‘Religion is Always in the Control Business’ – Bishop John Shelby Spong (VIDEO)

Bishop John Shelby Spong

“Yeah, I grew up in that tradition. Every church I know claims that, ‘We are the true church’  – that they have some ultimate authority…” ~Bishop John Shelby Spong

His words are fearless, unabashed, honest, and rare. John Shelby Spong, in this video, speaks about religion from a place of attraction, rather than promotion.

It’s refreshing to hear anyone, much less a bishop, cut through religious rhetoric and still speak of God in a way that even an Atheist might listen. Sure, many of us have thought some of these things – but he said them. Take away guilt and control out of religion? He makes you want to go, sit down, and have a personal chat with him. I imagine many people are able to relate to his words. We are more alike than most would like to believe.

Here is the video transcript of John Shelby Spong, retired Episcopal bishop from Newark, N.J., interviewed by Keith Morrison:Spong: I don’t think Hell exists. I happen to believe in life after death, but I don’t think it’s got a thing to do with reward and punishment. Religion is always in the control business, and that’s something people don’t really understand. It’s in a guilt-producing control business. And if you have Heaven as a place where you’re rewarded for you goodness, and Hell is a place where you’re punished for your evil, then you sort of have control of the population. And so they create this fiery place which has quite literally scared the Hell out of a lot of people, throughout Christian history. And it’s part of a control tactic.

Morrison: But wait a minute. You’re saying that Hell, the idea of a place under the earth or somewhere you’re tormented for an eternity – is actually an invention of the church?

Spong: I think the church fired its furnaces hotter than anybody else. But I think there’s a sense in most religious life of reward and punishment in some form. The church doesn’t like for people to grow up, because you can’t control grown-ups. That’s why we talk about being born again. When you’re born again, you’re still a child. People don’t need to be born again. They need to grow up. They need to accept their responsibility for themselves and the world.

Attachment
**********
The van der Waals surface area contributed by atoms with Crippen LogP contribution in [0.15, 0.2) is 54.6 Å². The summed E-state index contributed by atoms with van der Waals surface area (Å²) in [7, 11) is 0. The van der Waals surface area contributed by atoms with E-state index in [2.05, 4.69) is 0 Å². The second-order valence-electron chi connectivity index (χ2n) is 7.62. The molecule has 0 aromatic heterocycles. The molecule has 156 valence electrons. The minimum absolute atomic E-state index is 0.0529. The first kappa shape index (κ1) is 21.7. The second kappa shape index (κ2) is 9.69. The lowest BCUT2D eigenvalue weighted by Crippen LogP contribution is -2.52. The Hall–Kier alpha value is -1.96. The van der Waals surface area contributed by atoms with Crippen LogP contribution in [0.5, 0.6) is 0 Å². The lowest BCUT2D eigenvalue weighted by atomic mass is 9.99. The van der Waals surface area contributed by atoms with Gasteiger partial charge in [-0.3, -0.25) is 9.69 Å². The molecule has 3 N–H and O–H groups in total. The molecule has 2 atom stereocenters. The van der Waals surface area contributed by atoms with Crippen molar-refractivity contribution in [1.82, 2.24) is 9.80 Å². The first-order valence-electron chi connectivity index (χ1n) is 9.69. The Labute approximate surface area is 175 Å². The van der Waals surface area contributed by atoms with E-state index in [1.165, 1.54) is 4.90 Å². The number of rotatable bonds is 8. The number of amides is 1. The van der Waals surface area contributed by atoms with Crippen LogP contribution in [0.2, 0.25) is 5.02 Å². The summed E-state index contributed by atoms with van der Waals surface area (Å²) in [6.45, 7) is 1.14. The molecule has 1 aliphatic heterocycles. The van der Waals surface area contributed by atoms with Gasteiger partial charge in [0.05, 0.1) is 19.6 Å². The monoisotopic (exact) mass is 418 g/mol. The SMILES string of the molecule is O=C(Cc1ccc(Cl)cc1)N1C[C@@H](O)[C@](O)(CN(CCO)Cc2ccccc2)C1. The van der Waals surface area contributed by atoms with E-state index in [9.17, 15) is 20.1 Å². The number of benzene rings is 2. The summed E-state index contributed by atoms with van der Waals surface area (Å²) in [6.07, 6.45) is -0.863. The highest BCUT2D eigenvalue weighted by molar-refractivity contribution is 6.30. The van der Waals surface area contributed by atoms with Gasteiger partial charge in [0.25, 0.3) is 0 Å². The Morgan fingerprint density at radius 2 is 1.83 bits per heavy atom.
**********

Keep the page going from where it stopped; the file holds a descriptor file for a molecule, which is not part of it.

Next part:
Morrison: What do you make of the theology which is pretty quite prominent these days in America, which is there is one guaranteed way not to go to hell; And that is to accept Jesus as your personal savior.

Spong: Yeah, I grew up in that tradition. Every church I know claims that ‘we are the true church’  – that they have some ultimate authority, ‘We have the infallible Pope,’ We have the Bible.’… The idea that the truth of God can be bound in any human system, by any human creed, by any human book, is almost beyond imagination for me.

I mean, God is not a Christian. God is not a Jew or a Muslim or a Hindi or Buddhist. All of those are human systems, which human beings have created to try to help us walk into the mystery of God. I honor my tradition. I walk through my tradition. But I don’t think my tradition defines God. It only points me to God.

Spong preaching from a church pulpit: You and I are emerging people, not fallen people. Our problem is not that we are born in sin, our problem is that we don’t know how to yet achieve being fully human.The function of The Christ is not to rescue the sinners, but to empower you and call you to be more deeply and fully human than you’ve ever realized there was the potential within you to be. Maybe salvation needs to be conveyed in terms of enhancing your humanity, rather than rescuing you from it.

Spong: Life is a startling and wondrous experience, and eventually I think we’re going to discover that God is unfolding through the life of our consciousness, in our self-consciousness. There’s not a parent figure up in the sky.


Leslie Leslie Salzillo is an activist, political commentator and visual artist. She began contributing to Liberals Unite in June of 2013.